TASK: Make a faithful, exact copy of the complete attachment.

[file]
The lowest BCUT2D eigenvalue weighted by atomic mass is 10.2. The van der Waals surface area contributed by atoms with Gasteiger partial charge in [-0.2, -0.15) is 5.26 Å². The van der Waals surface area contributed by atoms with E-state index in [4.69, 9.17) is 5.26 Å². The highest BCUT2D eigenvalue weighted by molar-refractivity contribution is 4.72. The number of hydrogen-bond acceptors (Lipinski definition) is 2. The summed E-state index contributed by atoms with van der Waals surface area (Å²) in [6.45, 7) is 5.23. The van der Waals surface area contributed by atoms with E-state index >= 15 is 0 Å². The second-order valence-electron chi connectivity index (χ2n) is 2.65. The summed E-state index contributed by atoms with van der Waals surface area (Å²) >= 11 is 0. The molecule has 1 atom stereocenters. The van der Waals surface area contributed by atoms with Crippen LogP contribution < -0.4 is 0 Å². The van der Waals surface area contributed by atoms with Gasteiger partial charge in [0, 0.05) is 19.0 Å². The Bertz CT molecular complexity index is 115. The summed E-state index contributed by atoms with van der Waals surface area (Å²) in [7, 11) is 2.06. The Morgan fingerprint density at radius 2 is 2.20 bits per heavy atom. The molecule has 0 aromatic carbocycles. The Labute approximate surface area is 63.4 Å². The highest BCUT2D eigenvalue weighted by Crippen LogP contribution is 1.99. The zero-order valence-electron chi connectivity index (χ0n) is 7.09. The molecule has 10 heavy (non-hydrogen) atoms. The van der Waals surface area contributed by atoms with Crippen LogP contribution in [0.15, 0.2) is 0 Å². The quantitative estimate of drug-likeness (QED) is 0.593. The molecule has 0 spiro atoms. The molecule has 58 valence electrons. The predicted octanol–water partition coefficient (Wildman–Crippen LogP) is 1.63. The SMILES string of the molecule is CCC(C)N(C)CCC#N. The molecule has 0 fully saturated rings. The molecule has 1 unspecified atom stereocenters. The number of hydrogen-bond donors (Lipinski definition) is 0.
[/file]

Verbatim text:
The lowest BCUT2D eigenvalue weighted by atomic mass is 10.2. The van der Waals surface area contributed by atoms with Gasteiger partial charge in [-0.2, -0.15) is 5.26 Å². The van der Waals surface area contributed by atoms with E-state index in [4.69, 9.17) is 5.26 Å². The highest BCUT2D eigenvalue weighted by molar-refractivity contribution is 4.72. The number of hydrogen-bond acceptors (Lipinski definition) is 2. The summed E-state index contributed by atoms with van der Waals surface area (Å²) in [6.45, 7) is 5.23. The van der Waals surface area contributed by atoms with E-state index >= 15 is 0 Å². The second-order valence-electron chi connectivity index (χ2n) is 2.65. The summed E-state index contributed by atoms with van der Waals surface area (Å²) >= 11 is 0. The molecule has 1 atom stereocenters. The van der Waals surface area contributed by atoms with Crippen LogP contribution < -0.4 is 0 Å². The van der Waals surface area contributed by atoms with Gasteiger partial charge in [0, 0.05) is 19.0 Å². The Bertz CT molecular complexity index is 115. The summed E-state index contributed by atoms with van der Waals surface area (Å²) in [7, 11) is 2.06. The Morgan fingerprint density at radius 2 is 2.20 bits per heavy atom. The molecule has 0 aromatic carbocycles. The Labute approximate surface area is 63.4 Å². The highest BCUT2D eigenvalue weighted by Crippen LogP contribution is 1.99. The zero-order valence-electron chi connectivity index (χ0n) is 7.09. The molecule has 10 heavy (non-hydrogen) atoms. The van der Waals surface area contributed by atoms with Crippen LogP contribution in [0.15, 0.2) is 0 Å². The quantitative estimate of drug-likeness (QED) is 0.593. The molecule has 0 spiro atoms. The molecule has 58 valence electrons. The predicted octanol–water partition coefficient (Wildman–Crippen LogP) is 1.63. The SMILES string of the molecule is CCC(C)N(C)CCC#N. The molecule has 0 fully saturated rings. The molecule has 1 unspecified atom stereocenters. The number of hydrogen-bond donors (Lipinski definition) is 0.